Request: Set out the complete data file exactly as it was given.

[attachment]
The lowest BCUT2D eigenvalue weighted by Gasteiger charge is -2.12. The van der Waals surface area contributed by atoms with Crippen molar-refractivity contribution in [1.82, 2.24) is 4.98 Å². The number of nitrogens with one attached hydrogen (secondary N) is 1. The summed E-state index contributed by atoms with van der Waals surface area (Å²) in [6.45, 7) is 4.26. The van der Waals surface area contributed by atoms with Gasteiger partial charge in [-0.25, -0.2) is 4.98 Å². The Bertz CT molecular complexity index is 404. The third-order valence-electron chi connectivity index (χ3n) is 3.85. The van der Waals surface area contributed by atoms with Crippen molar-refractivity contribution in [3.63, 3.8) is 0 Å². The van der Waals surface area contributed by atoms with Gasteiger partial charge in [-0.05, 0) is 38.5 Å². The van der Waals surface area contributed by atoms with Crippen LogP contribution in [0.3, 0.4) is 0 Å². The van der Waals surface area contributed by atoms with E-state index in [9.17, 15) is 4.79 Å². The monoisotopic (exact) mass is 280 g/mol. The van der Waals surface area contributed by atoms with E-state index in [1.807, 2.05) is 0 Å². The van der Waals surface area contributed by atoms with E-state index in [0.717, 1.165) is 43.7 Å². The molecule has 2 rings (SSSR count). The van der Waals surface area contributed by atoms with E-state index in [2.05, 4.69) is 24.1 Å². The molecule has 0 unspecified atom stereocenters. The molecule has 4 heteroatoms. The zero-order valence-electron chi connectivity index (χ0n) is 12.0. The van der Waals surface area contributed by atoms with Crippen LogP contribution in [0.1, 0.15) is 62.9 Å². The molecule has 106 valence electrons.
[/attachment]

The lowest BCUT2D eigenvalue weighted by Gasteiger charge is -2.12. The van der Waals surface area contributed by atoms with Crippen molar-refractivity contribution in [1.82, 2.24) is 4.98 Å². The number of nitrogens with one attached hydrogen (secondary N) is 1. The summed E-state index contributed by atoms with van der Waals surface area (Å²) in [6.45, 7) is 4.26. The van der Waals surface area contributed by atoms with Gasteiger partial charge in [-0.25, -0.2) is 4.98 Å². The Bertz CT molecular complexity index is 404. The third-order valence-electron chi connectivity index (χ3n) is 3.85. The van der Waals surface area contributed by atoms with Crippen molar-refractivity contribution in [3.63, 3.8) is 0 Å². The van der Waals surface area contributed by atoms with Gasteiger partial charge in [-0.05, 0) is 38.5 Å². The van der Waals surface area contributed by atoms with Crippen LogP contribution in [0.3, 0.4) is 0 Å². The van der Waals surface area contributed by atoms with E-state index in [9.17, 15) is 4.79 Å². The monoisotopic (exact) mass is 280 g/mol. The van der Waals surface area contributed by atoms with E-state index in [1.807, 2.05) is 0 Å². The van der Waals surface area contributed by atoms with E-state index in [0.717, 1.165) is 43.7 Å². The molecule has 2 rings (SSSR count). The van der Waals surface area contributed by atoms with E-state index in [2.05, 4.69) is 24.1 Å². The molecule has 0 unspecified atom stereocenters. The molecule has 4 heteroatoms. The zero-order valence-electron chi connectivity index (χ0n) is 12.0. The van der Waals surface area contributed by atoms with Crippen LogP contribution in [0.1, 0.15) is 62.9 Å². The molecule has 106 valence electrons.